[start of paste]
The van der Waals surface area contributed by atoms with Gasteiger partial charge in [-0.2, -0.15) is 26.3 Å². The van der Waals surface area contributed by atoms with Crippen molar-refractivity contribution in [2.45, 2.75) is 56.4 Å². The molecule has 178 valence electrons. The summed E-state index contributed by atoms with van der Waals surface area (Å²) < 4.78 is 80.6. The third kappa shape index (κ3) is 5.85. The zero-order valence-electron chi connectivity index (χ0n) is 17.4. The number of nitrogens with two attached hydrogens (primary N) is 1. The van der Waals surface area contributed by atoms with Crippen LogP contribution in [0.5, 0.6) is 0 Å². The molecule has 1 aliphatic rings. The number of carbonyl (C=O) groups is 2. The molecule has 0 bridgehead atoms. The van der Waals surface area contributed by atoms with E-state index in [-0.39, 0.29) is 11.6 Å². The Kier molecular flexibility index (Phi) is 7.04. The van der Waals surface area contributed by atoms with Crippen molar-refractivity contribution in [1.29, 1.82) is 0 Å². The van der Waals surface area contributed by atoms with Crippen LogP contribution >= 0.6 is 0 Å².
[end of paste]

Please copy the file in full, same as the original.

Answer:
The van der Waals surface area contributed by atoms with Gasteiger partial charge in [-0.2, -0.15) is 26.3 Å². The van der Waals surface area contributed by atoms with Crippen molar-refractivity contribution in [2.45, 2.75) is 56.4 Å². The molecule has 178 valence electrons. The summed E-state index contributed by atoms with van der Waals surface area (Å²) < 4.78 is 80.6. The third kappa shape index (κ3) is 5.85. The zero-order valence-electron chi connectivity index (χ0n) is 17.4. The number of nitrogens with two attached hydrogens (primary N) is 1. The van der Waals surface area contributed by atoms with Crippen LogP contribution in [0.5, 0.6) is 0 Å². The molecule has 1 aliphatic rings. The number of carbonyl (C=O) groups is 2. The molecule has 0 bridgehead atoms. The van der Waals surface area contributed by atoms with E-state index in [-0.39, 0.29) is 11.6 Å². The Kier molecular flexibility index (Phi) is 7.04. The van der Waals surface area contributed by atoms with Crippen molar-refractivity contribution in [1.29, 1.82) is 0 Å². The van der Waals surface area contributed by atoms with Crippen LogP contribution >= 0.6 is 0 Å².